By the time that Collier showed his next problem picture, The Sentence of Death (1908), they had become established as a familiar feature of the annual Royal Academy exhibition. This painting at first disappointed the critics, but quickly became very popular. Sadly the original work has not lasted well, and I rely on a reproduction made at the time.
At a time when disease and death were prominent in everyday life, this painting might seem quite ordinary. A young middle-aged man stares blankly at the viewer, having just been told by his doctor that he is dying. The doctor appears disengaged, and is reading from a book, looking only generally in the direction of his doomed patient.
Unusually for Collier’s problem pictures, and for paintings showing medical matters in general, the patient is male. This led to speculation as to the expected male response to such news, and questions as to what condition might be bringing about his death. There was even debate about interpretations of the doctor-patient relationship.
The First World War changed Britain, and British art, dramatically. One of Collier’s last problem pictures was Sacred and Profane Love (1919), which drew attention to women’s problems again. On the left, sacred love is shown in a modestly if not dowdily dressed plain young woman, and on the right, profane love as a ‘flapper’ with bright, low-cut dress revealing her ankles, flourishing a feather in her left hand. The suitor is shown reflected in the mirror above, a smart young army officer.
Although not as enigmatic as his earlier works, Collier remained very topical, achieving his narrative using dress and composition, rather than facial expression.
The remaining problem paintings by Collier are an even greater problem in that I have been unable to find any further details of them, or of the artist’s intended narratives.
In The Laboratory (1895), there is clearly a narrative between the old alchemist and a young woman, who is trying to take an object from the man’s right hand. This may be a reference to a text narrative which Collier was exploring prior to his real problem pictures.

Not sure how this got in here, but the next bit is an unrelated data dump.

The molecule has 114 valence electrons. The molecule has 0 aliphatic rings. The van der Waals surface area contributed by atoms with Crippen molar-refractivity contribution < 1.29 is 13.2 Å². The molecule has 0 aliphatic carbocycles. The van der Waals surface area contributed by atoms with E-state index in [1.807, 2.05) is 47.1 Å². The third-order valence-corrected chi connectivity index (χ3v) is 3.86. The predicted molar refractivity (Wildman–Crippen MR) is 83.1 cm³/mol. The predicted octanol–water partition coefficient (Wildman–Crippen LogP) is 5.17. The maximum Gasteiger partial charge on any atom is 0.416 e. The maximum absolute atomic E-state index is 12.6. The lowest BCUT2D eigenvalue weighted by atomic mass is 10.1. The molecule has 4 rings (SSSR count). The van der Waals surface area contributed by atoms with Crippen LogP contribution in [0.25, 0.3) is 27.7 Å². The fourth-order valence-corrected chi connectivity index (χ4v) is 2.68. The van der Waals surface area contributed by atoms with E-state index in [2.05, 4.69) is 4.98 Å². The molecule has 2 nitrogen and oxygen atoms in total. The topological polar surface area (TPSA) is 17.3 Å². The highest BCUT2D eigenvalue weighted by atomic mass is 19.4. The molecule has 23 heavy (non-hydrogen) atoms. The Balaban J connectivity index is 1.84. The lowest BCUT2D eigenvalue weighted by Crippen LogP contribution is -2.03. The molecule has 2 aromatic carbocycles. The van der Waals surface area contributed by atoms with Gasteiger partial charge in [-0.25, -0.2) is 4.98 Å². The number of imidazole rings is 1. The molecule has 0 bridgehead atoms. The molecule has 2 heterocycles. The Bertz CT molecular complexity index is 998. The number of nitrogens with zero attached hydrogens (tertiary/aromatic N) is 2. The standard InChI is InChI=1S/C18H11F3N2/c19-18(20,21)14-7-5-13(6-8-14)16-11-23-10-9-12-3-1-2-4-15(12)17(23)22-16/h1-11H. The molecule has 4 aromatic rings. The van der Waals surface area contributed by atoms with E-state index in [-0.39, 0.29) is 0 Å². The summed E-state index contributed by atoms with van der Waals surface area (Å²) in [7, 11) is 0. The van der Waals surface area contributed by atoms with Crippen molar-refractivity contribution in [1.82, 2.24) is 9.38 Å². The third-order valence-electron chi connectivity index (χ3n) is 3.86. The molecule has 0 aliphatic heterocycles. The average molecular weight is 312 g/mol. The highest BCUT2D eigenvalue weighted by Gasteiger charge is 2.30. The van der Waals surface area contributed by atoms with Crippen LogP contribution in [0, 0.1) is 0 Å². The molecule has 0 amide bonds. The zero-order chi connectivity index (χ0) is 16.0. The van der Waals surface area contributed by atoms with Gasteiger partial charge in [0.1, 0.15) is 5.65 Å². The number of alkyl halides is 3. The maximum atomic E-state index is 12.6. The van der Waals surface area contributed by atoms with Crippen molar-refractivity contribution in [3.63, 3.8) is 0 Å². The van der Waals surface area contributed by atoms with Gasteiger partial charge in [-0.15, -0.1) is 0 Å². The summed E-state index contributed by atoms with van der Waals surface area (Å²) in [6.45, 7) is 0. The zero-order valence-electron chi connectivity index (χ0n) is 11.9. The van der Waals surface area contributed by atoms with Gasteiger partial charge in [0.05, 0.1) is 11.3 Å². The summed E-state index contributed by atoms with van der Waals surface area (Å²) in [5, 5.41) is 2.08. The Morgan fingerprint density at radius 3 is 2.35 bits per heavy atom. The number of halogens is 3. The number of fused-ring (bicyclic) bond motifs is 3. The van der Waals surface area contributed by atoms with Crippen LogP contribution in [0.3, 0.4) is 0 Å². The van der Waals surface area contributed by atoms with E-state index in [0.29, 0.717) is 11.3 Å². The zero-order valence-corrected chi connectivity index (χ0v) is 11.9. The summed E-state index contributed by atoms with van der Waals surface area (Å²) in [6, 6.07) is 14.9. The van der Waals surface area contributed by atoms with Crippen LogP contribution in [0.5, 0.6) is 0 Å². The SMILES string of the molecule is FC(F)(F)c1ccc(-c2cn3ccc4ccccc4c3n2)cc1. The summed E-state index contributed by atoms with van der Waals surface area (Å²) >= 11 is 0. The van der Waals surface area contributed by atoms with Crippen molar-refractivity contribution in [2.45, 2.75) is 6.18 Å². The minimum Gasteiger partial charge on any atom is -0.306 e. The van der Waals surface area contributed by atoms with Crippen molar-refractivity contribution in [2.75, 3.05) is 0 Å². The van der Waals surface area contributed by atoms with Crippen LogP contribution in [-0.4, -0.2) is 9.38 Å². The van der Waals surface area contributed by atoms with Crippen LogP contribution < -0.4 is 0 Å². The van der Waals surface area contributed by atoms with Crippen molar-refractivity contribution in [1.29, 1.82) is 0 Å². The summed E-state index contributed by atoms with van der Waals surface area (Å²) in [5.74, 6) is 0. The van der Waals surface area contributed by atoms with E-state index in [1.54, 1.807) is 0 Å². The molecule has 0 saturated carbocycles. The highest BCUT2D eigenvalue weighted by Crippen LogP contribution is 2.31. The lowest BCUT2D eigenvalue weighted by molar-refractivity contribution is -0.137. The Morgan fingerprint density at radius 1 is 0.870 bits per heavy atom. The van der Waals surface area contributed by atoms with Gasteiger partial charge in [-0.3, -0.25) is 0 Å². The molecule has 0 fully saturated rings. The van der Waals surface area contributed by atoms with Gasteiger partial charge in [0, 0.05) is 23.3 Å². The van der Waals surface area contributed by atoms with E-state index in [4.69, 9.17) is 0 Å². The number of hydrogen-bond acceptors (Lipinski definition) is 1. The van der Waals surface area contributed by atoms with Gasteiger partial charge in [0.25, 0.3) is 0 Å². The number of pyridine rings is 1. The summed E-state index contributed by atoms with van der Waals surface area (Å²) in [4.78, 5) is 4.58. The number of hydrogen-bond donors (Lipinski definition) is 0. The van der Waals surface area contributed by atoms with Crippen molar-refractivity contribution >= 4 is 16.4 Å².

The Sinner (1904) is most probably another problem picture, as it shows a woman, possibly dressed in widow’s weeds, making an emotionally-charged confession. This begs much further speculation.
Fire (date not known) shows a young woman, sat up in bed, afraid by the bright warm light of a fire, presumably one which is in the same building and putting her into danger. It is not clear why she is not doing anything to try to escape, though.
The Minx (date not known) shows a femme fatale holding what might be a mirror in front of her. Unfortunately the condition of the painting is not good, and its narrative now more obscured that it was.
This unusual and short-lived sub-genre exploited the ambiguities that arise in narrative paintings to elicit debate and speculation. As Fletcher points out, its themes were the problems of the day, particularly those of women, their roles, and sexuality. Although other good narrative painters have achieved similar depth in their works, Collier seems to have been unique in his development of such problem pictures.
Fletcher PM (2003) Narrating Modernity, the British Problem Picture 1895-1914, Ashgate. ISBN 978 0 754 63568 0.